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Definately not looking for headsets!

  1. Apr 2, 2006 #1
    I am looking into creating a slim good-looking noise canceling devise that one could, let's say, place on the restraunt table and cancel out most of the background chatter by a resteraunt full of loud and hungry people making a meal out a much more enjoyable and intimate experiance. Is such a devise feesable? I am not looking for headphones or anything that you wear. More like something that could be carried in your purse, then taken out and turned on at will and the person sitting across from you at the table would get the same benifets. Any imput?
  2. jcsd
  3. Apr 2, 2006 #2
    I don't want to rain on anyones parade, but that would be completely infeasible.

    First of all, in order to cancel noise without putting up some sort of physical barrier, you'd need to use destructive interference. That said, you'd need all sorts of microphones set up in various directions to 'know' what sound is coming towards the table. You'd then need a hugely, hugely powerful computer to analyze the sound and where it comes from, and finally speakers to produce sound that interferes with the sound coming towards you. This last step is probably the most infeasible, if not completely impossible.

    To take things a step further, even if you DID have all that, you'd still be sending out sound waves all over the room which would then bounce back and the whole process would repeat itself.

    What do you mean by "looking into creating"? I hope you aren't seriously considering dedicating any time to this.
    Last edited: Apr 2, 2006
  4. Apr 2, 2006 #3


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    Plus you would have to factor in the sound at each person's left and right ear, the location of which changes every second and somehow beam a sound specific to that person.

    I'd say stick with the headphones :D
  5. Apr 2, 2006 #4


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    Finally, the noise-cancelling sounds made by your device would be heard as intolerable noise by everyone else in the restaurant.

    - Warren
  6. Apr 4, 2006 #5


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    "Possible", but utterly ineffective. A Bose headset cancels noise in the direction the sound is traveling. This device would need to cancel noise going in the opposite direction. That means that the noise to be cancelled has already been heard by the people at the table, so only continuous sounds could be cancelled, and even then without much effectiveness.
  7. Apr 5, 2006 #6


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    I'm also wondering how it would distinguish between all the other noise in the restaurant, and the intimate conversation you were trying to have with your dinner companion.
  8. Apr 5, 2006 #7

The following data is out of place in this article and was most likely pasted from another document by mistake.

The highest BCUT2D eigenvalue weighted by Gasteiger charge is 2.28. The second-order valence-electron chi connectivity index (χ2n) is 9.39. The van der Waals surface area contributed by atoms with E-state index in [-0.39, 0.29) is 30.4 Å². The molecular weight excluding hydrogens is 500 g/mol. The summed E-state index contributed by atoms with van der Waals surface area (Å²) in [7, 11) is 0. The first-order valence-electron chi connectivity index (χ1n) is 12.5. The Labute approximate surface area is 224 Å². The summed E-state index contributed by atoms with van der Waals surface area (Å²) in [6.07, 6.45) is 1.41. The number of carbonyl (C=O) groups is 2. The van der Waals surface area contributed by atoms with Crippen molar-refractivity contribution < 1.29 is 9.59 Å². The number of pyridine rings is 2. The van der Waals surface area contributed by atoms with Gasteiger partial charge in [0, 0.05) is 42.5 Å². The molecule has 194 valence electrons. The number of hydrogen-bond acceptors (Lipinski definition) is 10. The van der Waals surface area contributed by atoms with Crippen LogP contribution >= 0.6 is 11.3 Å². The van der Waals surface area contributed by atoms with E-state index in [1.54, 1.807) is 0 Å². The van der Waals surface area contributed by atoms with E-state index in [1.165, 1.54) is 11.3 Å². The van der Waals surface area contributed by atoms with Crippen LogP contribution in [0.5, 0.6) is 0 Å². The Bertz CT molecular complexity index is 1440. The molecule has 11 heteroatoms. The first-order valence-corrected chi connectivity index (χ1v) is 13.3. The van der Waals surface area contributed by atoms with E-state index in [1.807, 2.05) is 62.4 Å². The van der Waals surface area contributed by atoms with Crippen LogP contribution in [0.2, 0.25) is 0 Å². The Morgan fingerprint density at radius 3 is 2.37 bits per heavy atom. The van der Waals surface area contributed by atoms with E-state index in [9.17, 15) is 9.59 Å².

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    A professor at some university had done a project with some graduate students to cancel out the noise in a computer tower. Supposedly it was pretty good but they said it took a lot of computing power and it was very hard to actually cancel noise from multiple sources (let alone a room full of chatter, dishes, kitchen and in general, everything you hear in a restaurant)
  9. Apr 7, 2006 #8
    -Active Noise Cancellation

    Noise and vibration are annoying to passengers in helicopters and other aircraft. Traditional sound-absorbing materials can be very effective in reducing noise levels, but are too bulky and massive for application in aircraft. An elaborate approach is an electronic system that cancels noise. The diagram of such a system is shown in figure PA6.1. A microphone near the source of the noise, such as the engines, samples the noise before it enters the passenger area. The resulting electrical signal passes through a filter whose transfer function is contiunously adjusted by a special purpose computer to match the transfer function of the sound path. Finally, an inverted version of the signal is applied to loudspeakers. The sound waves from the speaker are out of phase with those from the noise source, resulting in partial cancellation. Another set of microphones on the headrest monitor the sound experienced by the passenger so that the computer can determine the filter adjustments needed to best cancel the noise. For more information, you may wish to read "Noise vibration and control" in the september 1994 issue of Aerospace Engineering. According to the acrticle, systems such as this, weighing 50 to 100lbs, achieve results comparable to that of up to 1000lbs of sound-absorbing materials.

    Sources: "Anti-noise system," aerospace engineering, december 1993, pp.15-16, L.E. Trego, "Noice and vibration control", Aerospace engineering, sepetember 1994, pp.10.12.

    In short, It can be done. In your case, its just not practical.
  10. Apr 7, 2006 #9


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    That's the same technology used in Bose hedsets, Cyrus, different from what katka is trying to do. And what took 50lb of computing power 10 years ago can now be done with a computer that fits in a pen.

    edit: oops, similar, but not the same. Headphones are essentially 1-dimensional, so the computing power required is significantly smaller than in that type of system.
    Last edited: Apr 7, 2006
  11. Apr 7, 2006 #10
    What I posted was not a headphone, it's a loudspeaker.

    Edit: It's also not 50 lbs of computing power. It's 50 lbs of microphones, speakers, and computers. So you could have a smaller computer, yes, but I don't know if that would drasitcally change the overall weight.

    Replacing 1000lbs of sound material with 50-100lbs of electronics is a 10 fold reduction in weight. That is a significantly effective technology.
    Last edited: Apr 7, 2006
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